Canku Ota Logo

Canku Ota

Canku Ota Logo

(Many Paths)

An Online Newsletter Celebrating Native America


April 20, 2002 - Issue 59


pictograph divider


Indian Activist Tells Students to Wade into Social Issues

by Jim Camden - Staff writer Spokesman Review
credits: Robert J. Shaer - The Spokesman-Review
Billy Frank Jr.Native American students need to think long term, work hard and have trust to improve themselves, their school and their region, Indian activist Billy Frank Jr. said Tuesday.

"Nothing happens if you just sit around," Frank told Eastern Washington University students and guests during a speech for Indian Awareness Week.

"You just don't go out the door and smell the roses ... you plant cedar trees. We'll never see them tall, but our children will."

Frank, 71, became famous for not sitting around when Northwest Indians found their treaty-guaranteed fishing rights were threatened by state and local governments.

Born and raised along the Nisqually River between Tacoma and Olympia, Frank was 14 the first time he was arrested for violating state fishing laws.

At the time, the US Army had taken much of the Nisqually Reservation to build Fort Lewis, and the state argued that tribal members had no special treaty rights to fish off their reservations.

Frank, his father, Willy Frank, and others challenged the state's interpretation of the treaties, purposely fishing in areas the state was trying to close.

"I just kept on getting arrested," Frank told the crowd at EWU's Showalter Hall.

"The judge would tell us not to fish, and we went fishing."

At first, they were thrown in with a wide range of criminals -- although everyone claimed to be innocent and a great legal strategist, he recalled. After a while, Pierce County set up a special cell for the Indian fishermen, where they went as soon as they were booked in, with automatic trustee status.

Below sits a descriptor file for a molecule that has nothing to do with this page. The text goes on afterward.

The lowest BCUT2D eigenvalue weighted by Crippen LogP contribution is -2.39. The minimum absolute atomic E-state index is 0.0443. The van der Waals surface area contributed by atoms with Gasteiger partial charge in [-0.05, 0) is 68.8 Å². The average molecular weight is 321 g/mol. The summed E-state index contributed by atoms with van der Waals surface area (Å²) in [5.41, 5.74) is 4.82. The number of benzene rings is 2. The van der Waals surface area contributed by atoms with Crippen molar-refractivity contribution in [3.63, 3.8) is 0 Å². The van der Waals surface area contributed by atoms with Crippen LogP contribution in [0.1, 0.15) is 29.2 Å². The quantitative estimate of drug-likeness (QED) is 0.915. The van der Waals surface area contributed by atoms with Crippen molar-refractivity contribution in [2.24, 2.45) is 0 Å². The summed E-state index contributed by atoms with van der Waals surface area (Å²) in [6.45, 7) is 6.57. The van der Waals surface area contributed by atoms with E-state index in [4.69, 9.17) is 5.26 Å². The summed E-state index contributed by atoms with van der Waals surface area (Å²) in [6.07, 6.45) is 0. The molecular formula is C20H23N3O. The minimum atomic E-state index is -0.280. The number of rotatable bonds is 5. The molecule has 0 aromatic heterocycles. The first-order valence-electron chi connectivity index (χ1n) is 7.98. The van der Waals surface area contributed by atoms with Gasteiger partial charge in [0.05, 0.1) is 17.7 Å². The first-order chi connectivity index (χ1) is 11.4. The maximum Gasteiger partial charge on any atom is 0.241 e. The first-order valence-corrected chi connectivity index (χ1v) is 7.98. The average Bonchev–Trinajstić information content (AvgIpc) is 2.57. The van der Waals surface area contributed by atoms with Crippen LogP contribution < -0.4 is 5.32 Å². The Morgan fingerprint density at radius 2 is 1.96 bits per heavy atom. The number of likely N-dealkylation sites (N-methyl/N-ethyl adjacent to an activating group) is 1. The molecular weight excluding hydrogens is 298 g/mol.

The fishing protests drew support from such celebrities as Marlon Brando, the Grateful Dead and basketball star Bill Walton. Frank marched with Martin Luther King Jr. in the South, and civil rights activists took up the cause of the tribal fisherman.

The case was finally decided in the 1970s in federal court, when US District Judge George Boldt agreed with the tribes that treaties gave them the right to half of the annual salmon harvest.

Boldt was a conservative, Frank said, but he listened to the tribal elders when they explained how salmon was essential to Indian life.

"We knew the US justice system would work for us at some time in our lives," Frank said.

The Boldt decision wasn't the end, but the beginning, Frank said. Federal law soon gave tribes a place at the negotiating table. But they had to sit down with the state, the Army, the dam operators, the commercial and sport fishing interests, the ports and the businesses to find ways to keep the salmon healthy and the water clean.

"We're still working at it today," he said.

In a similar way, Native American students should "keep moving on" as they look for ways to build on their Indian Studies Program and the cultural opportunities, he said. The campus has a longhouse, he noted, but students need to be sure people know its meaning, and to use it for meetings and ceremonies.

"Things don't start big, they start little," Frank said.

"It's a small world, and there's more good people than there is bad people. Bring them together."

Cheney WA Map
Maps by Travel

pictograph divider

Home PageFront PageArchivesOur AwardsAbout Us

Kid's PageColoring BookCool LinksGuest BookEmail Us


pictograph divider

  Canku Ota is a free Newsletter celebrating Native America, its traditions and accomplishments . We do not provide subscriber or visitor names to anyone. Some articles presented in Canku Ota may contain copyright material. We have received appropriate permissions for republishing any articles. Material appearing here is distributed without profit or monetary gain to those who have expressed an interest. This is in accordance with Title 17 U.S.C. Section 107.  

Canku Ota is a copyright © 2000, 2001, 2002, 2003 of Vicki Lockard and Paul Barry.

Canku Ota Logo   Canku Ota Logo

The "Canku Ota - A Newsletter Celebrating Native America" web site and its design is the

Copyright © 1999, 2000, 2001, 2002, 2003 of Paul C. Barry.

All Rights Reserved.

Site Meter
Thank You

Valid HTML 4.01!